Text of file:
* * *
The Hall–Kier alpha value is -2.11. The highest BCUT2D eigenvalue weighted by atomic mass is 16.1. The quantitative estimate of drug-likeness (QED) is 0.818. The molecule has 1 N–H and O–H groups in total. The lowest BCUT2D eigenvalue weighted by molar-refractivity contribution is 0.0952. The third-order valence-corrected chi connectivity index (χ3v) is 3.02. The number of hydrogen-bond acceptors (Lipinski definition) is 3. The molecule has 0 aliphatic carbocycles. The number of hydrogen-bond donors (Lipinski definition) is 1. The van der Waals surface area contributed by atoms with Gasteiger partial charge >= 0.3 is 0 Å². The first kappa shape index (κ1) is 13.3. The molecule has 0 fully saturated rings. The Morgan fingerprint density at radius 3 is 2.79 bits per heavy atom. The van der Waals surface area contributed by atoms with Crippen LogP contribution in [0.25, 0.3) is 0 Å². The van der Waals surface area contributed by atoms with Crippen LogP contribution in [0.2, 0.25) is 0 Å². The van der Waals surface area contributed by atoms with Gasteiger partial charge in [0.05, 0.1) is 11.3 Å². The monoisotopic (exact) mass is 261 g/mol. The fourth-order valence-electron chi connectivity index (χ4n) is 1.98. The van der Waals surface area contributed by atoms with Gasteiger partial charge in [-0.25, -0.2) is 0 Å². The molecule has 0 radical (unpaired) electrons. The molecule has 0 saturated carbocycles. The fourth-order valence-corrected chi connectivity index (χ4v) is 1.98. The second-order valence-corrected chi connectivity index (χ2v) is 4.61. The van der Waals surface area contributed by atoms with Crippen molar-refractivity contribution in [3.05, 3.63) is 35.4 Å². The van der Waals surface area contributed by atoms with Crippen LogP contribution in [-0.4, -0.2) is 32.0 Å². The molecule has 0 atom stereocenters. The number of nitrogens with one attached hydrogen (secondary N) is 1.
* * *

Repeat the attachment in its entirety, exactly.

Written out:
The Hall–Kier alpha value is -2.11. The highest BCUT2D eigenvalue weighted by atomic mass is 16.1. The quantitative estimate of drug-likeness (QED) is 0.818. The molecule has 1 N–H and O–H groups in total. The lowest BCUT2D eigenvalue weighted by molar-refractivity contribution is 0.0952. The third-order valence-corrected chi connectivity index (χ3v) is 3.02. The number of hydrogen-bond acceptors (Lipinski definition) is 3. The molecule has 0 aliphatic carbocycles. The number of hydrogen-bond donors (Lipinski definition) is 1. The van der Waals surface area contributed by atoms with Gasteiger partial charge >= 0.3 is 0 Å². The first kappa shape index (κ1) is 13.3. The molecule has 0 fully saturated rings. The Morgan fingerprint density at radius 3 is 2.79 bits per heavy atom. The van der Waals surface area contributed by atoms with Crippen LogP contribution in [0.25, 0.3) is 0 Å². The van der Waals surface area contributed by atoms with Crippen LogP contribution in [0.2, 0.25) is 0 Å². The van der Waals surface area contributed by atoms with Gasteiger partial charge in [0.05, 0.1) is 11.3 Å². The monoisotopic (exact) mass is 261 g/mol. The fourth-order valence-electron chi connectivity index (χ4n) is 1.98. The van der Waals surface area contributed by atoms with Gasteiger partial charge in [-0.25, -0.2) is 0 Å². The molecule has 0 radical (unpaired) electrons. The molecule has 0 saturated carbocycles. The fourth-order valence-corrected chi connectivity index (χ4v) is 1.98. The second-order valence-corrected chi connectivity index (χ2v) is 4.61. The van der Waals surface area contributed by atoms with Crippen molar-refractivity contribution in [3.05, 3.63) is 35.4 Å². The van der Waals surface area contributed by atoms with Crippen LogP contribution in [-0.4, -0.2) is 32.0 Å². The molecule has 0 atom stereocenters. The number of nitrogens with one attached hydrogen (secondary N) is 1.